Well, it’s Oct. 26th and you know what that means? Yep, it’s the 55th anniversary of Charles Schulz’ creation of The Great Pumpkin.
The Great Pumpkin was first referred to on October 26, 1959 and went on to become an annual feature of the Peanuts comic strip and later as the focus of a 1966 animated television special “It’s The Great Pumpkin, Charlie Brown,” still watched by more than 10 million viewers each Halloween season.
The Great Pumpkin, of course, is an unseen holiday figure that only Lucy’s brother Linus believes in and patiently waits for each Halloween night. He sits in a pumpkin patch – not unlike this one near our home in Colorado – waiting for the “magic” that he knows will happen once the Great Pumpkin arrives. Invariably, the Great Pumpkin fails to turn up, and a humiliated but undefeated Linus vows to wait for him again the following Halloween.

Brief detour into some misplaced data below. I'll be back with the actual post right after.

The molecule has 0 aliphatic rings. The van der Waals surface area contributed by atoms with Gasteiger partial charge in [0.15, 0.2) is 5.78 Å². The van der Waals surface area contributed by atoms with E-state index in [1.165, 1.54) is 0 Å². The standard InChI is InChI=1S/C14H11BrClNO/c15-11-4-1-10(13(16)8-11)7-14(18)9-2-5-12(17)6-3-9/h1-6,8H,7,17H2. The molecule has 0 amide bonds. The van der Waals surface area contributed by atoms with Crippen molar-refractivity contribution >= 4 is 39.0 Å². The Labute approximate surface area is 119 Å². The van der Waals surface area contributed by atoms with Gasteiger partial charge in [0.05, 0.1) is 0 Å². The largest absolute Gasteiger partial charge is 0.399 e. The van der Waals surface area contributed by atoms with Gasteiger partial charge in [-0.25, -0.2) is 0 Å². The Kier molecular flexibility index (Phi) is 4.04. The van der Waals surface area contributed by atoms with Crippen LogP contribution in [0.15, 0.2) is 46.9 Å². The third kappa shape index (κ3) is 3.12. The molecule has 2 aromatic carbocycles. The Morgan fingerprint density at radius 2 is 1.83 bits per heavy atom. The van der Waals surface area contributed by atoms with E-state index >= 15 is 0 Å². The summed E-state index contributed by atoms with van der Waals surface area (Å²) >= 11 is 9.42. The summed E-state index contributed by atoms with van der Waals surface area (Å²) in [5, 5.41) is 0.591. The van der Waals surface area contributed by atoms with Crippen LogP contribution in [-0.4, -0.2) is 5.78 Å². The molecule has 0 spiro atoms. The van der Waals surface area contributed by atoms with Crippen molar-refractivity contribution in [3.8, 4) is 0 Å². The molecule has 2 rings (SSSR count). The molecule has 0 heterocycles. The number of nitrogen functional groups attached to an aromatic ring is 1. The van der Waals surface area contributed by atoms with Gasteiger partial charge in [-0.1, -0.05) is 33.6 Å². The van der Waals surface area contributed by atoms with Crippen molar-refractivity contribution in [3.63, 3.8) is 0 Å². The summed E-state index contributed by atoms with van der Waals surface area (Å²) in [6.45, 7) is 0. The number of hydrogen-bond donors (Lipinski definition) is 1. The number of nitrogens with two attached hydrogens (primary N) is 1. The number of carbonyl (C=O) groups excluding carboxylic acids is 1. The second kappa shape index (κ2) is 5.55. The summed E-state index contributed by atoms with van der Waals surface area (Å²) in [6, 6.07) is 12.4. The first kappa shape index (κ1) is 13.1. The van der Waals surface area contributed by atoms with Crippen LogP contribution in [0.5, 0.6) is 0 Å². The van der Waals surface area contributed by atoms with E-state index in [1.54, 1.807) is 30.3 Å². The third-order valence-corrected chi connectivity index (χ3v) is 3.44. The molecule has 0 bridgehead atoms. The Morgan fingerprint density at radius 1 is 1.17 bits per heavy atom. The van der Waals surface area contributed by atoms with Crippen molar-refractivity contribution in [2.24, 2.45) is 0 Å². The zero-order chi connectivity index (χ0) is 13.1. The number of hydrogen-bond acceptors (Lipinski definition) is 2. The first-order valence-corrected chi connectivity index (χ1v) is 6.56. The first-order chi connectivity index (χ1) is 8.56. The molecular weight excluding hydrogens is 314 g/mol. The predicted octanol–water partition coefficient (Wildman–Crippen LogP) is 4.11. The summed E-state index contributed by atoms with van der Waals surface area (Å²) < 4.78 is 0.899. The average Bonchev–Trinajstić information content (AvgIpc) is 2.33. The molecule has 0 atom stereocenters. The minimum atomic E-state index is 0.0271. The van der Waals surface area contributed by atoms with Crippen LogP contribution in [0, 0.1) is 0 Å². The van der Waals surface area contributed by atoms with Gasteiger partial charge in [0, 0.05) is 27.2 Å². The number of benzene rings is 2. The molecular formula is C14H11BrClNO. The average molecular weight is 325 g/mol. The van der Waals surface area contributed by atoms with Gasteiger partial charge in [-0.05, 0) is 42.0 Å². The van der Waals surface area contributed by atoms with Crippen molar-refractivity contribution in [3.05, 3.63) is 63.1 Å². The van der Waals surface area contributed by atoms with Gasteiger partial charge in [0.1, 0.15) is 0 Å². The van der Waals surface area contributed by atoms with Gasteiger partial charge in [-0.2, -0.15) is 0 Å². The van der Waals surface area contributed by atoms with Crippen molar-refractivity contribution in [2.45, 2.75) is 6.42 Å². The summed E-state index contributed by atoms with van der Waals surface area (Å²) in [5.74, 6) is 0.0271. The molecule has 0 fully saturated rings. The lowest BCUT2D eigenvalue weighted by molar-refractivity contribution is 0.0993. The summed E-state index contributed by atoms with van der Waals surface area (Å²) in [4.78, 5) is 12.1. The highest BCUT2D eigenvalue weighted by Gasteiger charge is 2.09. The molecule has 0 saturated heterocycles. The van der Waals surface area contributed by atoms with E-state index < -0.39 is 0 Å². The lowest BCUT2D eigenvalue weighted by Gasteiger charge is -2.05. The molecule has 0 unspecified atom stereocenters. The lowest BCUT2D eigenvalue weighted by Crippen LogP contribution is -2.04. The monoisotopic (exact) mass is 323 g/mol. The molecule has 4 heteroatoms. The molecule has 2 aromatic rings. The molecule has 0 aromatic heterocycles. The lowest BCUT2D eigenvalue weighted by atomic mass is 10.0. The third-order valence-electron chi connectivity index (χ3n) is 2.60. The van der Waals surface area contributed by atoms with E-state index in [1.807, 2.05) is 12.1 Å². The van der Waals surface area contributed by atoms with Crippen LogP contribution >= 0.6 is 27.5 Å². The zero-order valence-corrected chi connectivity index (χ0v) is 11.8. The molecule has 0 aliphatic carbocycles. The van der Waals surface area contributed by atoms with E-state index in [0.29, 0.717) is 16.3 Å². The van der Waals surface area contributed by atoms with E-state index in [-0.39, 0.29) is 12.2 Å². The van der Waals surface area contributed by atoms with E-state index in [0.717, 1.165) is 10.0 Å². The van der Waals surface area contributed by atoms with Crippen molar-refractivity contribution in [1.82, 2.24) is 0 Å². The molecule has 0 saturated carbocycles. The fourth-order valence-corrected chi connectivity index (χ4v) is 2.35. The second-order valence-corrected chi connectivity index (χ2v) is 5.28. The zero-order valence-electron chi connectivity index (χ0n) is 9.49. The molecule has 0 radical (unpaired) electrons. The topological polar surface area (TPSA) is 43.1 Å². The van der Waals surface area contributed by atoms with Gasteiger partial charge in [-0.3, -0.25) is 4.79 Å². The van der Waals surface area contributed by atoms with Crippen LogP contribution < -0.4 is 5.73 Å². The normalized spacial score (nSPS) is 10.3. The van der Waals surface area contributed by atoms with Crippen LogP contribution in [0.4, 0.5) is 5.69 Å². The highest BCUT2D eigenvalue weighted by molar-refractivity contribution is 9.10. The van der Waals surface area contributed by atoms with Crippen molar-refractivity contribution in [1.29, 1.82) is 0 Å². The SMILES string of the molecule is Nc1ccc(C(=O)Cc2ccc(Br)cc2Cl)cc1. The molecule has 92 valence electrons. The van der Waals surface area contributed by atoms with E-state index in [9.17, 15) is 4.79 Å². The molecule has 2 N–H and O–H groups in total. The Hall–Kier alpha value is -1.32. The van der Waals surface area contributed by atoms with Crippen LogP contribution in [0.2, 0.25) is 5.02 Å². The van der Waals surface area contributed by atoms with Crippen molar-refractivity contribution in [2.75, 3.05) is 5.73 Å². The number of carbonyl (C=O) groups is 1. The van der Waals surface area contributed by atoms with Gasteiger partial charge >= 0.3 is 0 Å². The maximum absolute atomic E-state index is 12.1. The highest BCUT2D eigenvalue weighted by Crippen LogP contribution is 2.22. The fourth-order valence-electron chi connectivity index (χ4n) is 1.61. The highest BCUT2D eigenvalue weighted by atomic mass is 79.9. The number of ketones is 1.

During his lifetime Schulz drew nearly 18,000 Peanuts strips. Most people think of cartoonists just for their art, yet much of what Schulz wrote for his strips lives on vividly through the words he created for his cartoon characters to say.
“I think anybody who is writing finds he puts a little bit of himself in all of the characters,” Schulz said in a 1984 interview. And, he said, when you are drawing and writing a cartoon strip, “You have to put yourself, all of your thoughts, all of your observations and everything you know into the strip.”
Including waiting patiently for The Great Pumpkin to arrive.
Linus and Sally waiting for The Great Pumpkin
Share A Writer's Moment with a friend by clicking on the g+1 button below